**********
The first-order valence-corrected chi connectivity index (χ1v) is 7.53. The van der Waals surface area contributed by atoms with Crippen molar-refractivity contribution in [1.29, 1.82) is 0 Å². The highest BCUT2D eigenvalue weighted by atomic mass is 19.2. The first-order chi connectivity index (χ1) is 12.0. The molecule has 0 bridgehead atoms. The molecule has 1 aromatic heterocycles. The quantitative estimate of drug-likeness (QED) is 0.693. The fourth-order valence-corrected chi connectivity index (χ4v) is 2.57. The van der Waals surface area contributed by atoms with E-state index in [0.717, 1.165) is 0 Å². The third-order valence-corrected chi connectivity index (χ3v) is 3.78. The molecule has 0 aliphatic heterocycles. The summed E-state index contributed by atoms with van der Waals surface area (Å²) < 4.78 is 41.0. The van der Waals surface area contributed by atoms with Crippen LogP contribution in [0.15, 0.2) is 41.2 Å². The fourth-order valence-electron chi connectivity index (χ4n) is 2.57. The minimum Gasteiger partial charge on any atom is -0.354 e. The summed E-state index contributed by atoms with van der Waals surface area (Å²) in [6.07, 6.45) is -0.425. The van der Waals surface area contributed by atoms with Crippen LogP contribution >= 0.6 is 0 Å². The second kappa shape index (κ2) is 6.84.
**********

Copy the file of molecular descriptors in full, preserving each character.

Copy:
The first-order valence-corrected chi connectivity index (χ1v) is 7.53. The van der Waals surface area contributed by atoms with Crippen molar-refractivity contribution in [1.29, 1.82) is 0 Å². The highest BCUT2D eigenvalue weighted by atomic mass is 19.2. The first-order chi connectivity index (χ1) is 12.0. The molecule has 0 bridgehead atoms. The molecule has 1 aromatic heterocycles. The quantitative estimate of drug-likeness (QED) is 0.693. The fourth-order valence-corrected chi connectivity index (χ4v) is 2.57. The van der Waals surface area contributed by atoms with E-state index in [0.717, 1.165) is 0 Å². The third-order valence-corrected chi connectivity index (χ3v) is 3.78. The molecule has 0 aliphatic heterocycles. The summed E-state index contributed by atoms with van der Waals surface area (Å²) < 4.78 is 41.0. The van der Waals surface area contributed by atoms with Crippen LogP contribution in [0.15, 0.2) is 41.2 Å². The fourth-order valence-electron chi connectivity index (χ4n) is 2.57. The minimum Gasteiger partial charge on any atom is -0.354 e. The summed E-state index contributed by atoms with van der Waals surface area (Å²) in [6.07, 6.45) is -0.425. The van der Waals surface area contributed by atoms with Crippen LogP contribution >= 0.6 is 0 Å². The second kappa shape index (κ2) is 6.84.